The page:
On the other hand, when I was in The Last Psalm I purchased recording tape for every concert. RadioShack® then had three grades, and I bought the cheapest for the first few years–and told the sound engineer that as soon as I could hear the difference, I would upgrade to the better grade. I did so for the final years of the band’s run, because my hearing was better. I wonder today whether the costs of producing high-quality recordings are worth it, because most people listen to low-quality mp3 copies on low-fidelity equipment.
The point is, an assessment of the quality of a product and the value of that quality is an essentially subjective question. I can’t imagine a watch being worth as much as that, but some people see it as a quality issue. If someone puts that kind of effort into producing a product that is in some way better than the norm, and can persuade wealthy people to pay that much for it, that is probably overall better for the economy than having the wealthy people buy the ordinary quality products at the ordinary price.
And the rich person who spends five thousand dollars on a designer handbag instead of twenty dollars on a practical Walmart model has parted with an extra four thousand nine hundred eighty dollars that has gone into paychecks that feed ordinary people somewhere.
So what is it that bothers us about these ostentatious baubles? Perhaps more precisely, what is it that we want instead?
Some of us want there to be no wealthy people in the world. Of course, as one of the people in the referenced conversation reminded, half of everyone is below average. He was speaking of intelligence, but it’s true of wealth as well, and so is the converse: half of everyone has more than average. I might feel it unfair that Donald Trump owns his own hotels or Hillary Clinton can jet to Europe on a moment’s notice without checking her bank balance, but I might as easily object that my neighbor could afford to install automated lawn sprinklers or an enclosed garage. Some people will have more, some will have less. It is the nature of such differences that they form a bell curve, and it is the nature of natural bell curves that the extremes are extreme–fewer and fewer people having more and more (or less and less).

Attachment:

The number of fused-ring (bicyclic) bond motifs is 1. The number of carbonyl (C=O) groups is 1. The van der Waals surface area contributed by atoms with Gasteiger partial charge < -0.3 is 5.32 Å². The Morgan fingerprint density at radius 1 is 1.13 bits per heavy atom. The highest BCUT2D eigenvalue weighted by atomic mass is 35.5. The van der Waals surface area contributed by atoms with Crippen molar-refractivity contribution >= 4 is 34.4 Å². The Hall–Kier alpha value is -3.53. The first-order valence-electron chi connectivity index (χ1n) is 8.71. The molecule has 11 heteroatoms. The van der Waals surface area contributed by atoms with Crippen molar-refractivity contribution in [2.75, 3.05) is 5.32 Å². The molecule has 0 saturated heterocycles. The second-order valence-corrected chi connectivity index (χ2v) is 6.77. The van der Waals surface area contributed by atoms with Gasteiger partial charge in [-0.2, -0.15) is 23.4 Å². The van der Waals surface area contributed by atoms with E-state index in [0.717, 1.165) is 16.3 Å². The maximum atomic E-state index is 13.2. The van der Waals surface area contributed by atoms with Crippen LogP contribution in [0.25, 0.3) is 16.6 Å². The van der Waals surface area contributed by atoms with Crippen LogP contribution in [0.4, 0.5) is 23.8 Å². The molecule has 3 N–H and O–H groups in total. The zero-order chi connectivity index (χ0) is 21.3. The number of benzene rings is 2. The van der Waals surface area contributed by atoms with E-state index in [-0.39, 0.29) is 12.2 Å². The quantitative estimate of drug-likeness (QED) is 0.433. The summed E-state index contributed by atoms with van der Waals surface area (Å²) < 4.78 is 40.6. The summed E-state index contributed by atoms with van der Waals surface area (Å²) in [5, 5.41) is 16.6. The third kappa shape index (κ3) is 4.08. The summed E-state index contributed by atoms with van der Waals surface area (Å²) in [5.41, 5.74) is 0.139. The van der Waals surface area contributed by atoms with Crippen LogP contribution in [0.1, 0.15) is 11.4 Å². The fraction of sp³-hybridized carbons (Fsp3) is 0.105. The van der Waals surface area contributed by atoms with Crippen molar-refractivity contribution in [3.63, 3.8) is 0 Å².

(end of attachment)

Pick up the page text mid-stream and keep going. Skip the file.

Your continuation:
We can, of course, try to alter that unnaturally–perhaps create a tax that takes 100% of all income or assets over a certain amount. That is problematic on so many levels. A fixed amount means that the inflation which drives down the value of a dollar correspondingly drives up the amount of money that is needed for the same standard of living, and so more and more people will hit the ceiling. It is also detrimental to the economy: if after this point I am not making any money, why should I work? That also applies to questions like why should I invest–I won’t hire the people to build the new hotel if once it is finished I make no additional income from it. No, putting a ceiling on income is not a good plan for the economy; the fact that people can become incredibly wealthy is one of the incentives that drive economic progress. It is also one of the incentives that drive technological progress: people invent new devices in the hope that it will make them rich. It also drives people into popular culture, giving us movies and music and other art forms, as well as star athletes. You can’t both have the incentive that people work hard to make a lot of money and the limit that no one can be ostentateously wealthy. That part does not work.
Perhaps we feel like there shouldn’t be anything we, ourselves, cannot afford if we want it. That is, if I admire your car, I should be able to afford to buy a similar car–maybe not today, but within a few years if I work at it. Everyone should be able to afford a basic standard of living much higher than everyone can afford–a car, a house, a college education for his children. What about a boat? What about an indoor swimming pool, a private indoor gym, a personal jet? What defines this minimum standard of living? The reality is, and has always been, that some people will have more than others, and those who have less will be envious of those who have more. It does not really matter, as we just noticed, how much more or less; the envy exists because it is never exactly equal.